The Redskins finally got the contract situation of their ostensible No. 1 wide receiver sorted out, signing former Jet Santana Moss to a six-year, $31 million deal.
The pact for Moss, who was traded straight-up for disgruntled Laveranues Coles this offseason, contains $11 million in combined signing and option bonuses and will void to five years based on a modest playing-time clause.
The upshot of the agreement is that Washington has one less headache to worry about this summer. Moss was expected to attend training camp regardless of his contract situation (he was under contract for $448,000 in 2005), but his absence from the June 17-19 minicamp or open frustration at training camp could have been a distraction.
Running back Clinton Portis recently claimed his former University of Miami teammate was itching to join the Redskins, saying, "He wants to be here. He calls me every day. 'Man, what y'all doing today?' I'm like, 'We're doing the same thing you're doing down in Miami. You ain't missing nothing.' "
The Redskins don't have a true No. 1 wide receiver in the classic sense, as Moss stands just 5-feet-10 and has produced only one big-time NFL season (2003: 74 catches, 1,105 yards, 10 touchdowns). Generally speaking, he's prone to both injury and an erratic presence on the field.
But this is the best the club has following an offseason rejiggering of the receiving corps. Coach Joe Gibbs, frustrated with completing just nine passes of 30 or more yards in 2005, sought upgrades in speed, and he got them in Moss and former Patriot David Patten, who each averaged more than 18 yards per catch last season.
The team's failure to draft a wide receiver in the first round (Southern California's Mike Williams was available at No. 9) boosts the expectation that Gibbs will rely primarily on Portis and second-year H-back Chris Cooley for production this season. Moss, Patten and others will provide deep complements to stretch the field.
Patten might not even start, with recent indications from Gibbs that he would like third-year pro Taylor Jacobs to step up and win a starting job. Jacobs, a second-round pick in 2003 whom Washington at the time trumpeted as a steal, had just 16 catches for 178 yards last year but retains the physical skills for a more prominent role.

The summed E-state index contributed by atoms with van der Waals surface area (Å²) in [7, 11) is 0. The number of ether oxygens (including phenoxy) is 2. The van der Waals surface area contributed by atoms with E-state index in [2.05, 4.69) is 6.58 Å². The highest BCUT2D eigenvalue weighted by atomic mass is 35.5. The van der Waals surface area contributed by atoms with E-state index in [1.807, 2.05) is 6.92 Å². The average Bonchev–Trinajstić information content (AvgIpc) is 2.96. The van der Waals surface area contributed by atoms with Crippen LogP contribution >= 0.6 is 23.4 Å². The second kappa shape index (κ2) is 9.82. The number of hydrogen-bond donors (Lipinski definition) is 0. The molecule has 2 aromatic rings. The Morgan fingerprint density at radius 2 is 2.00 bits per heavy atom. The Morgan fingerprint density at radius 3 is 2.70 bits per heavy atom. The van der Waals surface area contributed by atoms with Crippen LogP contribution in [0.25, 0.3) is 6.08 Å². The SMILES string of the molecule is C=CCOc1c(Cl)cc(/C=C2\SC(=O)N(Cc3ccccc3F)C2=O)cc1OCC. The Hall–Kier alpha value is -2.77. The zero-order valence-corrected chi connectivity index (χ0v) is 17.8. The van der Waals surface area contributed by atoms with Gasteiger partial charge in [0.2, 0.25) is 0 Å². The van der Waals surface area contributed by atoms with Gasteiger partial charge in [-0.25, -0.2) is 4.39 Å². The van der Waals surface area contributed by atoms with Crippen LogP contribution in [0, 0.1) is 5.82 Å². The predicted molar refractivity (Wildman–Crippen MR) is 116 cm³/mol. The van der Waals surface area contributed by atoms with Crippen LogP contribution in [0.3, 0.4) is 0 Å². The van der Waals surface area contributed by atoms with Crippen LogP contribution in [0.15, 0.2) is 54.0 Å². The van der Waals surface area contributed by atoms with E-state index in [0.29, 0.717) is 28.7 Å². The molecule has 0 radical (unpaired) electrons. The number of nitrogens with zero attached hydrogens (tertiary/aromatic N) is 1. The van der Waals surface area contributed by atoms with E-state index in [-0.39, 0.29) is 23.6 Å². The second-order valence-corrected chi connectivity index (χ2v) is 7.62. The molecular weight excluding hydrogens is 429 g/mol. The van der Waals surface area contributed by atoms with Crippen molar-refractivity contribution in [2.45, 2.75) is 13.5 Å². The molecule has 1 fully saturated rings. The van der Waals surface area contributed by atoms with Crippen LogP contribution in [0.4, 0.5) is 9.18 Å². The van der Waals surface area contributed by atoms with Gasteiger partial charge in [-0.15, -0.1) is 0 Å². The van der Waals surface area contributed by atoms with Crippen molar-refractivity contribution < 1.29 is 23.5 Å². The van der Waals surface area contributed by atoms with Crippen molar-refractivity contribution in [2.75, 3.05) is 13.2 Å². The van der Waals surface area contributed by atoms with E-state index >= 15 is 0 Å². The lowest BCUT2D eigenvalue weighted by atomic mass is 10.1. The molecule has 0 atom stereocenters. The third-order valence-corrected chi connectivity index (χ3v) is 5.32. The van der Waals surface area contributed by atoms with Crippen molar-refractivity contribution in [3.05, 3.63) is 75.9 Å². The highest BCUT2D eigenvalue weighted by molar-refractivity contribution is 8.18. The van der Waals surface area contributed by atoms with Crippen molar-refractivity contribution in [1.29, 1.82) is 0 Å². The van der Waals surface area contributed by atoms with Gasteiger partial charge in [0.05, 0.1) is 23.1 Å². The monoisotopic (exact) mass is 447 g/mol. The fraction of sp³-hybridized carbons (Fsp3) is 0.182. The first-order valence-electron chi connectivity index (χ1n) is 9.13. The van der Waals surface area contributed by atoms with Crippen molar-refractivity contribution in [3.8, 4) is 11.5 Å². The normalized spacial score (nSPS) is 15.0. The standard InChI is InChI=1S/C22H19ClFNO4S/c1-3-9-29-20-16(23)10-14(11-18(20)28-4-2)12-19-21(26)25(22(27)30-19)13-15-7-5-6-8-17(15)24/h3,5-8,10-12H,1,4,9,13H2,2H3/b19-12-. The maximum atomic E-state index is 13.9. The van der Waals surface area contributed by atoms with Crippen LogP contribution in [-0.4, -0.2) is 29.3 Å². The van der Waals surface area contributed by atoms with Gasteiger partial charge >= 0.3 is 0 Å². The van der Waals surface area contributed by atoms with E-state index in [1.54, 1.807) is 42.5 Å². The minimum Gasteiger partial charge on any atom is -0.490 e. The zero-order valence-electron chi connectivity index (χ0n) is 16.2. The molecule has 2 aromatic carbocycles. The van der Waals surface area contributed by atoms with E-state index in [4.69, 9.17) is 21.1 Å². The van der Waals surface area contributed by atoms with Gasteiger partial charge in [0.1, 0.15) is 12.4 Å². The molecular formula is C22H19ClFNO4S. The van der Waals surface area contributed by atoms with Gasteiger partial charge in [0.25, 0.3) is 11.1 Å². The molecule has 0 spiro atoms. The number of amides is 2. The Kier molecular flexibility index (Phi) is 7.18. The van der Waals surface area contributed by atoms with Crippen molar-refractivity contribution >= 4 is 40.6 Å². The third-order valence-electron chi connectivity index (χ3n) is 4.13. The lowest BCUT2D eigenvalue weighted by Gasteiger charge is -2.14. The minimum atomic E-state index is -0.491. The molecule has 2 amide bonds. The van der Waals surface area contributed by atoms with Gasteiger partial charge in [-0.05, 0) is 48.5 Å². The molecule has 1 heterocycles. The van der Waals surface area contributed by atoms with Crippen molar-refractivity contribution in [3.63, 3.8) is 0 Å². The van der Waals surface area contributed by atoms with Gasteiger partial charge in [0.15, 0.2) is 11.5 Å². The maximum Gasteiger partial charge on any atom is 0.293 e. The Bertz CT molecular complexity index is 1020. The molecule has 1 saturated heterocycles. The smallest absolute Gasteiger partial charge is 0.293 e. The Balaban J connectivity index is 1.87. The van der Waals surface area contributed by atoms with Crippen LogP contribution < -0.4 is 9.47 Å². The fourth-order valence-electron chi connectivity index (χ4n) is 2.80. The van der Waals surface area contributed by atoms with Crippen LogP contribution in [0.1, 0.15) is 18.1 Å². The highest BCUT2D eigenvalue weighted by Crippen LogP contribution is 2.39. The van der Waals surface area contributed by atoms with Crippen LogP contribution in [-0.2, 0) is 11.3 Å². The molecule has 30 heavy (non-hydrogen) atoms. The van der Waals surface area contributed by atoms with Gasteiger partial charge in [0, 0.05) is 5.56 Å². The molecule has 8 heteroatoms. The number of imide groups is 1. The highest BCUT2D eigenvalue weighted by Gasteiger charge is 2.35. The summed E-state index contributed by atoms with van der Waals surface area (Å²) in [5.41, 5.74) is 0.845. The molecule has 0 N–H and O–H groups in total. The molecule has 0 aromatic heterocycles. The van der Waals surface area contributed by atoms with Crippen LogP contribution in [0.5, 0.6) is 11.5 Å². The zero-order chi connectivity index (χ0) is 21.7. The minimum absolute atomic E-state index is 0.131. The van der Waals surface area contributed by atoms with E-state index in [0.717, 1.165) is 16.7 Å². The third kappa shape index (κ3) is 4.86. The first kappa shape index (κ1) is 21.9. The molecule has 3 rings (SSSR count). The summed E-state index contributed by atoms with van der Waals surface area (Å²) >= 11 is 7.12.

One newcomer who most likely won't be starting in the Sept. 11 opener against Chicago is CB Carlos Rogers -- but not because of any performance- or maturity-related reasons.
Rogers, taken ninth overall out of Auburn, will be subject to assistant head coach for defense Gregg Williams' historical preference for breaking DBs in slowly. Williams is concerned about eroding the confidence of such players so early in their careers and, in any case, doesn't believe an early selection in the draft buys a spot among the starting 11.
"We promise we're going to play the best people," Williams said. "If the best man is Carlos, he'll get a chance to play. But he's done nothing in this league to earn that right right now -- not one thing. Your draft status doesn't do anything in earning you a spot on the depth chart, at least with us. Some places it does, with us it doesn't."
--The Redskins' other first-rounder, QB Jason Campbell of Auburn, looked terrific during the rookie minicamp. While Rogers admitted to being a bit nervous, Campbell flashed terrific arm strength and accuracy, and he picked up more of the offense that coach Joe Gibbs anticipated.
Campbell even took virtually all of the snaps on the workouts' first day, because Penn State passer Zack Mills, who was on hand for a try-out, suffered a quick hamstring injury. Coach Joe Gibbs said Campbell enjoyed a strong debut.
"He's got a lot on his plate from a mental standpoint," Gibbs said. "You're looking to see how he handles it -- can he get everybody lined up? I thought he had a good feel for that. He handled the mental aspects of it. We were just worried about overworking him."
STRATEGY AND PERSONNEL
The Redskins cleared up several lingering issues on the personnel front, signing WR Santana Moss to a six-year, $31 million contract and cutting QB Tim Hasselbeck, who was destined to be the No. 4 passer following the drafting of Auburn's Jason Campbell.
With Moss under contract, the club's only outstanding contract issue is that of S Sean Taylor, who's expecting a new deal after just one NFL season. Coach Joe Gibbs has signaled on several occasions that he's not inclined to re-work the seven-year, $18 million, incentive-laden pact.
Six players were signed among the 53 who came to rookie minicamp on a try-out basis -- OL Jon Alston, OL Adrian Gonzalez, WR Pedro Holiday, DL Charles Howard, LB Zak Keasey and OL Dominique Richardson. TE Chevon Troutman, a basketball star from Pittsburgh trying to become Washington's Antonio Gates, washed out of the three-day affair on Day 1.
To make room for the newcomers, veterans TE Dan Goodspeed and LB Devin Lemons were released, as were four newly signed undrafted rookies: DB Ray Custis, OL Brett Hodge, WR Tiger Jones and OL Scott Paffrath. Later in the week, Washington also cut WR Jason Samples.
Hot Topic: Who Starts Opposite Moss?
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